More than 600 Portland city workers have walked off the job.
Workers represented by the union Laborers Local 483 officially went on strike early Thursday after nearly a year of negotiations. The workers have been without a contract since June 2022, and negotiations over a new four-year deal broke down in December over wages.
Local 483 leaders want 3.5% annual raises for all workers for the first two years of the contract, along with annual cost-of-living related raises that reflect national inflation rates (currently 7.1%). The city, meanwhile, has offered 1% annual raises paired with a 5% cost-of-living raise annually for the first two years. Portland leaders say they don’t have the money for the wage increases union negotiators are seeking.
Portlanders will feel an impact from the strike, though it’s not clear yet just how deep or how quickly. Mayor Ted Wheeler has authorized using independent contractors to do some of the work of striking city employees.
Local 483 includes people responsible for fixing sewage leaks, cleaning trash at city parks, and clearing streets of ice and snow, among other tasks.
“Whenever stuff goes down we’re always there, but we’re always forgotten when it comes time to renew a contract,” said Eric Payne, who has worked as a maintenance technician for Portland Parks and Recreation for 19 years, His work ranges from fixing park irrigation systems to planting trees to cleaning up biohazard waste dumped on park property. As Portland’s homeless population has grown, Payne said his job often involves connecting people who sleep in city parks with social services.
Payne picketed alongside more than a hundred of his coworkers Thursday morning outside of a parks facility on Southeast Division Street. Union members huddled around heat lamps and waved signs at passing drivers, many of whom honked in support.
Payne said that he’s witnessed how wages directly impact the city’s ability to hire skilled workers.
“When I first applied to this job, I was competing against hundreds of people — it was really competitive, " said Payne. “But now whenever we post a new job, the number of applicants gets lower and lower. And younger workers, they’re leaving more and more frequently.”
Payne said some of his coworkers have to work second jobs to make ends meet. He said the job turnover rate means the bureaus are both losing institutional knowledge from longtime staff and younger laborers who can be trained for higher-skilled positions.
Portland Parks and Recreation carpenter Scott Morris said he was picketing Thursday to remind the city not to forget about its essential workers. Morris said that being required to work in person during the COVID-19 pandemic helped draw his coworkers closer together — and realize their worth.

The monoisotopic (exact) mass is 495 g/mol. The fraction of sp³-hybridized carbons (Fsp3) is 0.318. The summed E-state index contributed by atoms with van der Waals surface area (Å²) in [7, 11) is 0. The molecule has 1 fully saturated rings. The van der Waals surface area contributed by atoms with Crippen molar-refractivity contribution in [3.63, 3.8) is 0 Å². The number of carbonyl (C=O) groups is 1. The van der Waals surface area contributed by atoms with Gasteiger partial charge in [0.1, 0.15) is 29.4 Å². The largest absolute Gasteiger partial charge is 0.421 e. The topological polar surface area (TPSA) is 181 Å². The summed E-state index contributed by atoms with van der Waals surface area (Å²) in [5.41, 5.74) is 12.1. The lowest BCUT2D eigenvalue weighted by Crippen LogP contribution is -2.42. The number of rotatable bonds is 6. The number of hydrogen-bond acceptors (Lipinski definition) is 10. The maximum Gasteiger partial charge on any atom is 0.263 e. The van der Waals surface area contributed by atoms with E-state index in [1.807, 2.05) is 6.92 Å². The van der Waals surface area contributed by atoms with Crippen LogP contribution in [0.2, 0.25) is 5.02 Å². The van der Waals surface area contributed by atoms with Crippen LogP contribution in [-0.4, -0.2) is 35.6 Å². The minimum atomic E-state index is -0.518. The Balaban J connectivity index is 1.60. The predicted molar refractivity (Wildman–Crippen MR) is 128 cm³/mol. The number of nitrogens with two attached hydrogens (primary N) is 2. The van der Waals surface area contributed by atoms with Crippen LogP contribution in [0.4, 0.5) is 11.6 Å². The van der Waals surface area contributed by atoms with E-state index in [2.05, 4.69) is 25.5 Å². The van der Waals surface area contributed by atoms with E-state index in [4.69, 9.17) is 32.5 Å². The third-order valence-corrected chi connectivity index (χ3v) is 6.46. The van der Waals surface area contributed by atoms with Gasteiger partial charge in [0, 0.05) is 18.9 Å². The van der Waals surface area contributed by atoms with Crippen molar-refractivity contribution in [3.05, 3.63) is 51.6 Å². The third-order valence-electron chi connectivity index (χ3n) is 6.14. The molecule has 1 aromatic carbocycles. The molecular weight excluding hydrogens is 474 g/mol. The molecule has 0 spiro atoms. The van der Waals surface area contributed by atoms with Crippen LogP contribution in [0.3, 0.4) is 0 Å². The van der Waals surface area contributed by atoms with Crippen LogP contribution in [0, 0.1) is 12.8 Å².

“We didn’t really know how undervalued we were until that point,” said Morris. “It was eye-opening.”
Morris said that wages for Local 483 workers haven’t kept up with Portland’s rising cost of living in recent years. And, unlike his managers and other city administrators, Morris said he is unable to move to a cheaper community to telecommute.
“I live in this community and I pay the cost to live in this community,” said Morris. “We need more money. It’s not greed, it’s survival.”
Portland city workers haven’t gone out on strike since 2001 when workers represented by the District Council of Trade Unions reached an impasse with the city over wages and health care premiums. That strike lasted about eight hours, according to Paul LaCroix, a retired Parks horticulturist who was on the union bargaining committee at the time. LaCroix, who joined workers on the picket line Thursday, said he’s surprised it’s taken this long for Local 483 workers to strike.
“When the pandemic hit, the city of Portland treated my former coworkers like they were expendable,” said LaCroix. “If I was still a steward, we would have walked out in 2020.”
Not all striking laborers were met with support this morning. According to Local 483 union representative James O’Laughlen, several workers picketing outside of a North Portland wastewater treatment plant were threatened by drivers early Thursday.
“I saw multiple people being bumped by vehicles going into the treatment plant,” O’Laughlen said. “It felt very intentional.”
O’Laughlen also spoke with a police officer who was called to the scene after someone reported the picketers being aggressive.
“I didn’t see anything like that take place,” O’Laughlen said. “All I can say is that some people have different thresholds for tolerating unusual activity.”
As of 11:30 am Thursday, the city says that none of the “essential services” provided by striking workers have been critically impacted. The city has moved supervisors and managers to fill in some of those essential roles, along with help from contracted workers. A city webpage created to respond to questions about the strike notes that response times to emergency street and park issues may be delayed.
City leaders generally do not comment on ongoing labor negotiations. Union members and city negotiators are scheduled to meet again on Saturday.
Payne said that it’s entirely up to the city to end the strike.
“We would be more than happy to go back to work if the mayor and commissions who talk about equity and social justice in the city of Portland didn’t just use those words but actually showed it by caring about some of the lowest wage workers Portland has,” Payne said. “They could resolve this today.”